School of Earth Sciences - Theses

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    Tropical cyclone characteristics in the Fiji region
    Chand, Savin Suvnesh ( 2011)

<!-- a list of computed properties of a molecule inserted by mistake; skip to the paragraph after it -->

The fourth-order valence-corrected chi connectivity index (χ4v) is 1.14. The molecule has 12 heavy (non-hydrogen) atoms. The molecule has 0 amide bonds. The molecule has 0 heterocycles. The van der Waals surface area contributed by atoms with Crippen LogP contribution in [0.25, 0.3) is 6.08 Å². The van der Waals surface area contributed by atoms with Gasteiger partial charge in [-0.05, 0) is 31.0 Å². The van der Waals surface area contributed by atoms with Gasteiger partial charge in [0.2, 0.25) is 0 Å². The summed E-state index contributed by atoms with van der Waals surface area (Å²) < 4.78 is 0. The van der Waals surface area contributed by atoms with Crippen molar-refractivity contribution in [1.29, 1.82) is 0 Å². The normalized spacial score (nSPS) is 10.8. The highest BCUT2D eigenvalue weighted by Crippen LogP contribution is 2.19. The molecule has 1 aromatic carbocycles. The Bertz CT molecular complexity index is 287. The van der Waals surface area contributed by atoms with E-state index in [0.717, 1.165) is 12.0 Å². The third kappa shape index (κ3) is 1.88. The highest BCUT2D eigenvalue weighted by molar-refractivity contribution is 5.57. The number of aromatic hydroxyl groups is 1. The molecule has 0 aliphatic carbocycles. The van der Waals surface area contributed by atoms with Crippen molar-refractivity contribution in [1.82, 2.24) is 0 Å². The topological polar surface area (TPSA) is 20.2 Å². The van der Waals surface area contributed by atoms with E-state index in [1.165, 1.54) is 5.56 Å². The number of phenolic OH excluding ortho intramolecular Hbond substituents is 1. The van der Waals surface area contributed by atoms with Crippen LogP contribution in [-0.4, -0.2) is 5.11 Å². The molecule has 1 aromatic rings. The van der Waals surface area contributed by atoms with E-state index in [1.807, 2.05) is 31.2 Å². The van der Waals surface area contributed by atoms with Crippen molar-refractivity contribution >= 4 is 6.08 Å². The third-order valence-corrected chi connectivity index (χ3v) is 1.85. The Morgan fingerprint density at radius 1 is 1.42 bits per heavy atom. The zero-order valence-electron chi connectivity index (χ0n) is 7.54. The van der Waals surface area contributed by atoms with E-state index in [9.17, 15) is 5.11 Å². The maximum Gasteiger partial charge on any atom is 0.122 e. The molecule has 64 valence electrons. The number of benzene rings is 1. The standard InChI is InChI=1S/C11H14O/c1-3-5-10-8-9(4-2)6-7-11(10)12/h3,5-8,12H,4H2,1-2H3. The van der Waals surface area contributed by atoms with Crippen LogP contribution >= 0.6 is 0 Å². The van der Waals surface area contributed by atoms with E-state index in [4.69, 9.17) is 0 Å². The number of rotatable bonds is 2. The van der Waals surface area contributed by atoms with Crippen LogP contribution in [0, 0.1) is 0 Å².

Tropical cyclones (TCs) are among the most extreme meteorological events, often having devastating impacts on life and property in the southwestern tropical Pacific islands such as Fiji, Samoa and Tonga (the FST region). However, the FST region has garnered little attention in the scientific literature regarding many aspects of TC behaviour when compared with other cyclone basins of the world. In this thesis, we first examine the spatio-temporal variability of TC genesis position, track and intensity due to the two major modes of natural climate variability in this region – the El Niño Southern Oscillation (ENSO) and the Madden-Julian Oscillation (MJO) phenomena. Statistical forecast models are also formulated using sophisticated methodologies to provide forewarning of TC strike in the FST region. At interannual timescales, TC genesis position, track and intensity are strongly modulated over the FST region by ENSO. During the El Niño phase, for example, TC genesis is enhanced east of the dateline, extending from north of Fiji to over Samoa. The TCs formed during El Niño years take three characteristic paths depending on their mean genesis locations. In the La Niña phase, fewer TCs are observed compared to the El Niño phase and genesis is more common in the west of the region to about 170°E. The TCs formed during La Niña years are often steered over the Fiji islands and Tonga from the Coral Sea region with relatively little or no threat to Samoa. In addition, TC intensity is also considerably influenced by the ENSO signal. It is found that TCs entering the region poleward of 15°S are able to sustain their intensity for a longer period of time in La Niña years as opposed to TCs entering the region in El Niño years, when they decay more rapidly. Equatorward of 15°S, TCs are more intense during El Niño years than in La Niña years. The intraseasonal modulation of TC activity in the FST region by the MJO is also investigated. Results suggest strong MJO-TC relationships. TC genesis patterns are significantly altered over the FST region with approximately five times more cyclones forming in the active phase than in the inactive phase of the MJO. Because the FST region exhibits a marked ENSO-TC relationship, which is identifiable prior to a cyclone season through the use of appropriate ENSO indices, it possible to predict TC strike well in advance. Two models are developed here to make probabilistics forecasts of TC strike in the FST region up to three months in advance: (i) a model to predict TC counts, and (ii) a model to predict the overall TC activity. While both models have a substantial skill to make predictions during El Niño and La Niña years, the latter is more appropriate to make prediction during ENSO-neutral years. Finally, a new methodology is evaluated here to diagnose the probabilistic potential of any tropical depression in the FST region to develop further into a tropical cyclone within up to 72 hours in advance. Evaluation of this methodology suggests its future application in forecasting probabilistic potential for TC formation in the FST region.